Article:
Sunday, July 26, 2015


In his outstanding HBTN essay for entry number 9 Bill Friskics-Warren writes, “Records as evocative as ‘Rank Stranger’ cry out for multiple interpretations. The song’s narrative is as straightforward as it is sketchy—and as harrowing. . . . [One] possibility is that the dystopia depicted in ‘Rank Stranger’ isn’t so much a physical place (although it’s certainly that) as a moral condition. . . . Adrift in some infernal limbo, Ralph’s aggrieved wailing floats, untethered, on the chorus, making it plain that, for now, the brothers are stuck in a living hell.”

The first time I heard “Rank Stranger” was at the height of my blues fever which had been built upon a foundation of a decade’s worth of listening to Top 40 rock’n’roll and pop music. Country music and bluegrass could not have been farther from my musical interests. Until the fateful day when a banjo playing friend played for me the Stanley’s “Rank Stranger.” To say I was floored, flabbergasted, my heart and soul taken with no resistance, might be a little on the dramatic side but no less accurate a description of my reaction. So let’s just say that nearly 50 years later “Rank Stranger” and the Stanley Brothers remain near the very top of my own “500 greatest records” of any stripe or color.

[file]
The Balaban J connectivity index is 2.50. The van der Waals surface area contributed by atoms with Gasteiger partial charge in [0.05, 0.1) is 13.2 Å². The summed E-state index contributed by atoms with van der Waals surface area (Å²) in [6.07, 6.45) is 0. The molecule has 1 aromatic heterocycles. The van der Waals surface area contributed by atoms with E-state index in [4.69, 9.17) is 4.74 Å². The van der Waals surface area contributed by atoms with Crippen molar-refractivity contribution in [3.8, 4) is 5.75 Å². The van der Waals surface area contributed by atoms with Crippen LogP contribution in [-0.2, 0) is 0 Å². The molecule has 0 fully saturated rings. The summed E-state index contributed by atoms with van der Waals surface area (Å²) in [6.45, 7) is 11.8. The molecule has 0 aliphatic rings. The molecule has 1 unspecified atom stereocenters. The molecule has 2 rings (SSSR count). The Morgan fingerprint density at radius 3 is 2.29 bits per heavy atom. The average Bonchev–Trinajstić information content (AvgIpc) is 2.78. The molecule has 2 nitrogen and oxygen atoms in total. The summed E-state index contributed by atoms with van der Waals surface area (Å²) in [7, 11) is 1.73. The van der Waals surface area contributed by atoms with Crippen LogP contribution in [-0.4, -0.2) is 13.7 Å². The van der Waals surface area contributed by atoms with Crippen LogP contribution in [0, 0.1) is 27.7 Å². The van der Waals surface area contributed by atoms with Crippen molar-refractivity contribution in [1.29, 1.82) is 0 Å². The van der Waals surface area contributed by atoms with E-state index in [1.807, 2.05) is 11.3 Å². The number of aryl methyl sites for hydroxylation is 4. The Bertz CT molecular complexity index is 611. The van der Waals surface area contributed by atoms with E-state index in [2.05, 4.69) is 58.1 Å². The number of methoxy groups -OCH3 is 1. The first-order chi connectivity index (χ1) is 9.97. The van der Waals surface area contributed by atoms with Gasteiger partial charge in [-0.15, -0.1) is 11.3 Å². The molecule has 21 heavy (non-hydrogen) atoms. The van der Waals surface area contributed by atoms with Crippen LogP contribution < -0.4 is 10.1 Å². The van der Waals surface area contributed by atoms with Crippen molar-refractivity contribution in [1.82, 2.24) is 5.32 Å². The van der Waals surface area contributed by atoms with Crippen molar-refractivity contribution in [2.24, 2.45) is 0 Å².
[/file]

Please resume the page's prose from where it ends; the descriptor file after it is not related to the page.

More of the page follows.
9.  Rank Stranger • The Stanley Brothers • 1960

Sunday, July 05, 2015


In the midst of all the hullabaloo over who was going to influence the musical tastes of the newly discovered teenage demographic (and grab as much of their record buying money as possible), 
up walked Ray Price. Ray was just coming into his own after shedding his earlier Hank Williams influences so he was not particularly interested in trying to be a Rock’n’roller or embracing the emerging Nashville Sound. Instead he and his musical cohorts invented a sound of their own, the “Ray Price beat.” As Bill Friskics-Warren writes in HBTN, “‘We were having trouble getting a good clean bass sound,’ Price recalled of the session [that produced “Crazy Arms”]. ‘So instead of going with the standard 2/4 beat, I said, “Let’s try a 4/4 bass and a shuffle rhythm.” And it cut—
it cut clean through.’ Indeed, Buddy Killen’s surging bassline—which Price suggested be played on both electric and acoustic bass, making it doubly rocking—cut a swath wide enough for honky-tonk to rocket straight into the modern era. . . . Price and company transformed the gutbucket country shuffle of the postwar era into a pop-wise rhythm that kicked as hard as big-beat rock & roll. Hard enough, in fact, to knock [Carl] Perkins’s ‘Blue Suede Shoes’ off the top of the country charts. . . .”

6.  Crazy Arms • Ray Price • 1956

Ray Price, vocal; Van Howard, guitar/harmony vocal; Jack Pruett, Pete Wade, guitars; Jimmy Day, steel guitar; Tommy Jackson, fiddle; Floyd Cramer, piano; Buddy Killen, bass. Nashville, 1 March 1956

The Essential Ray Price is a good place to hear “Crazy Arms.”